Cultural trust – a basic talent against risks across borders ?

Author: Manu Steens

In this contribution I give my own opinion, not that of any organization.

People often speak of ‘trust‘. But what do they mean? What kind of trust exist? Can you create it? What are the risks of not paying attention to creating trust? What if you betray trust? Is speaking the same language important?

Can you score without speaking the language? Without knowledge of each other’s cultural baggage? Who has the advantage when? Pierce the stigmas! Without knowing each other, you can’t look ahead to collaboration with each other’s. Despite all the theories and history lessons, this is not possible without trust. Without trust you can’t know the other person, you only know their stigmas.

Two types of trust

I consider for myself two types of trust: Self-confidence versus cultural trust, each of which is a function of other components:

Self-confidence = Function of (parental education; character) and

Cultural trust = Function of (growing up in close proximity; in contact with distant surroundings).

I want to talk about this ‘cultural trust’ here.


I will take Russians and Americans as an example, because they are opposites in terms of their experience of trust, but I might as well have taken the Dutch and the Chinese.

When you talk to people about Russians and Americans, the first impression often comes up as a judgment. Buts appearance deceives, are Americans really superficial and are Russians really that arrogant?

That’s what we see from them. However, it is better to consider cultural trust as a topic here, rather than profane vocabulary. In the book “The Culture Map” by Erin Meyer, there is a continuum from purely task-based cultural trust to pure relationship-based trust. Here the USA is on the side of almost purely task-based trust and is Russia very much on the side of relationship-based trust.

How is this defined?

Task-based: Trust is built through business-related activities. Working relationships are easily forged and dissolved again, depending on the practical situation. You consistently do a good job, so you are reliable. I enjoy working with you. I trust you.

Relationship-based: Trust is built by eating together, having a drink together in the evening and conversations at the coffee machine. Working relationships are slowly but surely being built. I got to know you in a personal way. I’ve spent private time with you. I am good friends with others who trust you. I trust you.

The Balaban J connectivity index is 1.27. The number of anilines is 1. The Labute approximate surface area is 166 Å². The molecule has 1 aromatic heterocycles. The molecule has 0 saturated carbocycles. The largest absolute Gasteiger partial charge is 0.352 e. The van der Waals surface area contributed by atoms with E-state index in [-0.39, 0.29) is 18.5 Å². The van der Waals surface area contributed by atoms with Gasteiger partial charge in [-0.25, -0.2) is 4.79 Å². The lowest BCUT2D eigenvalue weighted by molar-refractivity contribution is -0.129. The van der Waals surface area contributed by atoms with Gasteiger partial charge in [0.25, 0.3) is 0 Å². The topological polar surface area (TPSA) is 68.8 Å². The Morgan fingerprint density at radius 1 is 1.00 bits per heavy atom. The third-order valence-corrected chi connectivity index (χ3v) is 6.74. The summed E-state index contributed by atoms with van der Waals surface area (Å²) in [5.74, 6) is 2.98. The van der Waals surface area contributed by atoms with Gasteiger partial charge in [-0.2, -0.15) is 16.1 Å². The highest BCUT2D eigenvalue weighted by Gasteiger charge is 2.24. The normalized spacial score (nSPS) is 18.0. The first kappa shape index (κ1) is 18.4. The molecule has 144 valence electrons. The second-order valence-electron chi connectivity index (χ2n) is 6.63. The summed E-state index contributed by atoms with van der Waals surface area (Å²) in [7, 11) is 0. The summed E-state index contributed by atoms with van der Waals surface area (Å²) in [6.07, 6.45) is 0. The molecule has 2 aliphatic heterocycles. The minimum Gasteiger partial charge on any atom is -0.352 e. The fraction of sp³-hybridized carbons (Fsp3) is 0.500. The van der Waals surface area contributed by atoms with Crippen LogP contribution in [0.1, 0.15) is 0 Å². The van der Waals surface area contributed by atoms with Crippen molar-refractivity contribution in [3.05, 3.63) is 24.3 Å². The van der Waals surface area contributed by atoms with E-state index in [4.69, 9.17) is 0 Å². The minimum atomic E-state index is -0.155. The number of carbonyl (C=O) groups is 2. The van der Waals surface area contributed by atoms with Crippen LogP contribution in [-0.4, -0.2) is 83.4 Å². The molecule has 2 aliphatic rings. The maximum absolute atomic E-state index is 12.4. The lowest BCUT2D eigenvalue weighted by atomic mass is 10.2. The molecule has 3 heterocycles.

To do business

This means that in order to do business (of all kinds: financial-economic to political agreements) between Russians and Americans, both must be aware of each other’s cultural attitude of trust.

It used to be thought that the American way of doing business was the ‘way to go’. Americans talk very fluently about their very personal issues but never show their truly vulnerable side. This seems very confusing to a Russian: just when he thinks the American wants to make a close friendship, he says: “It was pleasant, goodbye”. The Russian doesn’t hear about him anymore. For an average Russian, this is an unreliable attitude, which in the long run creates distrust of which the American is unaware.

Conversely, an American who wants to do business with a Russian will have to do his best to get into privacy with the Russian. Storming in and trying to make a deal won’t get him there. Then he is dismissed. Not because the Russian is so arrogant, but precisely because knowing each other well personally is so important. If, in his opinion, not enough time is put into this, not much will come of doing business.

This means that in order to be able to work together successfully, it is best to have a mediator present. Someone or a small team of people who have cultural experience with both parties.

In my opinion, this is one of the cores of many misunderstandings in the world on a small, but also on a large scale. In the worst case, misunderstandings lead to things that no one wants, such as brother murder.

To this end, work must be done to really get to know each other, especially at times when people, when they are young, are still receptive to learn this.


If we want to make the planet a better and safer place for future generations, schools should pay attention to:

  • types of communication
  • each other’s culture
  • learning to work on trust
  • empathy
  • really getting to know the other in their culture.

Manu Steens

Manu works at the Flemish Government in risk management and Business Continuity Management. On this website, he shares his own opinions regarding these and related fields.

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